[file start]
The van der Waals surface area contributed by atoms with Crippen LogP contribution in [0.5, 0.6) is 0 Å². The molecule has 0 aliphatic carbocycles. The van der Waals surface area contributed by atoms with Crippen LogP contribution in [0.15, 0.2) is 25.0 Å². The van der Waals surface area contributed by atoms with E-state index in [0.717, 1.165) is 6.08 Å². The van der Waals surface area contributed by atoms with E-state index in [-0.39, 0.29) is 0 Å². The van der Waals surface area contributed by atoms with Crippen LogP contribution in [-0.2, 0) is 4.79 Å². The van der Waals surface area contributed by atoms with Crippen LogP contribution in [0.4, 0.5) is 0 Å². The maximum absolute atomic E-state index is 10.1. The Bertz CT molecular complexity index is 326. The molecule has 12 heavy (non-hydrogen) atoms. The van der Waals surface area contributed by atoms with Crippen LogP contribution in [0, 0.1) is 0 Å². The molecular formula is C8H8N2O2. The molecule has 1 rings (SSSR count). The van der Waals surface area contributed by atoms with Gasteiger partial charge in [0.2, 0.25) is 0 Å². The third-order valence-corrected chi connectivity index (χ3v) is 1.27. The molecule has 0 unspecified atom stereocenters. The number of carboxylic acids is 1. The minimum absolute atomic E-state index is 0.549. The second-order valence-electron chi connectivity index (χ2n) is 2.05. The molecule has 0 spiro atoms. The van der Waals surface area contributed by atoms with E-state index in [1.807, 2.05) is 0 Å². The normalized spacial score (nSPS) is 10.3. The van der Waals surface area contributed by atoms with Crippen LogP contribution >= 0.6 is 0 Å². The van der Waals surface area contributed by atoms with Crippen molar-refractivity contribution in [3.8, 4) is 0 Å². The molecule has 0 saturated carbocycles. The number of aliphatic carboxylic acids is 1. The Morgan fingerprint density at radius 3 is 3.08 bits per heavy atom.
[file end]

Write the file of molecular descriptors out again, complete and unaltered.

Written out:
The van der Waals surface area contributed by atoms with Crippen LogP contribution in [0.5, 0.6) is 0 Å². The molecule has 0 aliphatic carbocycles. The van der Waals surface area contributed by atoms with Crippen LogP contribution in [0.15, 0.2) is 25.0 Å². The van der Waals surface area contributed by atoms with E-state index in [0.717, 1.165) is 6.08 Å². The van der Waals surface area contributed by atoms with E-state index in [-0.39, 0.29) is 0 Å². The van der Waals surface area contributed by atoms with Crippen LogP contribution in [-0.2, 0) is 4.79 Å². The van der Waals surface area contributed by atoms with Crippen LogP contribution in [0.4, 0.5) is 0 Å². The maximum absolute atomic E-state index is 10.1. The Bertz CT molecular complexity index is 326. The molecule has 12 heavy (non-hydrogen) atoms. The van der Waals surface area contributed by atoms with Crippen LogP contribution in [0, 0.1) is 0 Å². The molecular formula is C8H8N2O2. The molecule has 1 rings (SSSR count). The van der Waals surface area contributed by atoms with Gasteiger partial charge in [0.2, 0.25) is 0 Å². The third-order valence-corrected chi connectivity index (χ3v) is 1.27. The molecule has 0 unspecified atom stereocenters. The number of carboxylic acids is 1. The minimum absolute atomic E-state index is 0.549. The second-order valence-electron chi connectivity index (χ2n) is 2.05. The molecule has 0 spiro atoms. The van der Waals surface area contributed by atoms with E-state index in [1.807, 2.05) is 0 Å². The normalized spacial score (nSPS) is 10.3. The van der Waals surface area contributed by atoms with Crippen LogP contribution >= 0.6 is 0 Å². The van der Waals surface area contributed by atoms with Crippen molar-refractivity contribution in [3.8, 4) is 0 Å². The molecule has 0 saturated carbocycles. The number of aliphatic carboxylic acids is 1. The Morgan fingerprint density at radius 3 is 3.08 bits per heavy atom.